Opinion: Orland Park Village lacks experience to manage COVID-19 vaccine distribution
Orland Park Mayor Keith Pekau claims he is readying to distribute the COVID-19 vaccinations but with no real experience in health care services, the Village is not the best qualified source to manage this important need. That responsibility should go to Orland Township Supervisor Paul O’Grady whose health services department not only provides vaccinations but also offers an array of health care services to residents, especially to Senior Citizens.
By Ray Hanania
Mayor Keith Pekau’s political activists are out there collecting signatures falsely telling the public that the Village of Orland Park will control the distribution of the COVID-19 vaccinations that are expected to begin making its way to Cook County later this month.
Gov. J.B. Pritzker, whom Pekau has attacked repeatedly over the years, has said that he expects 109,000 vaccines will be available soon for Cook County, although initially the priority will be to vaccinate front-line healthcare workers and long-term care workers.
As Pfizer steps up production, the availability of vaccinations should see a dramatic increase as the FDA officially approves emergency authorization use to expedite its production and distribution. That number will increase in the weeks that follow. And that’s good news for residents who fear exposure to the deadly virus.
Although Orland Park has been lucky to dodge a major fatality bullet, thousands of residents have been infected with the virus, according to Illinois Department of Public Health data. The data shows that the infection rate has increased dramatically over the past few months.
The infection tally spiked on December 1 to a record 3,463 Orland Park residents, according to the IDPH. That is an increase of 1,369 infections since Nov. 1, when the recorded infections were only 2,094. The infection rate, despite Mayor Pekau’s “I don’t care attitude,” has steadily increased over the past months since I began doing what the village has failed to do, document the infection numbers.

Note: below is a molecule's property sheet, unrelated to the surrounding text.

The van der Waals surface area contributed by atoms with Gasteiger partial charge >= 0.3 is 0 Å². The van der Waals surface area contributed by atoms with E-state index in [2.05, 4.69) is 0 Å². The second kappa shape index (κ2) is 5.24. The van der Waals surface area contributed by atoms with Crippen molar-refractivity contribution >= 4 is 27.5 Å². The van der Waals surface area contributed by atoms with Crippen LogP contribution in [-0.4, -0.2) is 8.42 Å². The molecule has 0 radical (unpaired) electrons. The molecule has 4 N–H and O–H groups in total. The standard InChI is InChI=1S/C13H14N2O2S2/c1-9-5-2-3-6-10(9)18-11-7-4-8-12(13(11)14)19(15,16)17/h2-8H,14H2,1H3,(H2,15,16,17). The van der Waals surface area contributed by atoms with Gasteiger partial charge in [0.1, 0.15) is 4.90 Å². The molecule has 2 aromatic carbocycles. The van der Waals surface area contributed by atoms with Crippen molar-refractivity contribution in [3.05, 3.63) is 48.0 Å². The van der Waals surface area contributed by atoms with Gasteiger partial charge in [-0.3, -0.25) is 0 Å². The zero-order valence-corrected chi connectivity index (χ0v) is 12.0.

At issue will be who is best capable to handle the vaccine distribution, a Village run by a mayor who questions the wearing of face masks or the Township which has a proven record of providing healthcare services to residents.
This week, Mayor Pekau and his three allies controlling the Village Board blocked the passage of an ordinance that would enforce a CDC recommendation to require the public to wear face masks while in public locations with other people. Most businesses already require the wearing of face masks to enter their stores but more than a significant number of skeptics who see face masks as a violation of their Constitutional Rights refuse.
Rather than be a role model of responsibility, Pekau and his board allies — none of whom wore face masks at the Committee of the Whole (COW) meeting this past week — blocked a proposal to make it mandatory that was introduced by Trustee Dan Calandriello and backed by Trustees Jim Dodge and Kathy Fenton, all three of whom were wearing face masks during the public meeting.
Worse is that Pekau and his allies were not wearing face masks although sitting feet away from political rivals who were wearing masks, a violation of the “social distancing” that he and his allies claimed was being enforced in the village. Everywhere but not at Village Hall, apparently.
During the meeting, Pekau said he expected the Village to be given the authority to distribute vaccines but that would be a serious health mistake.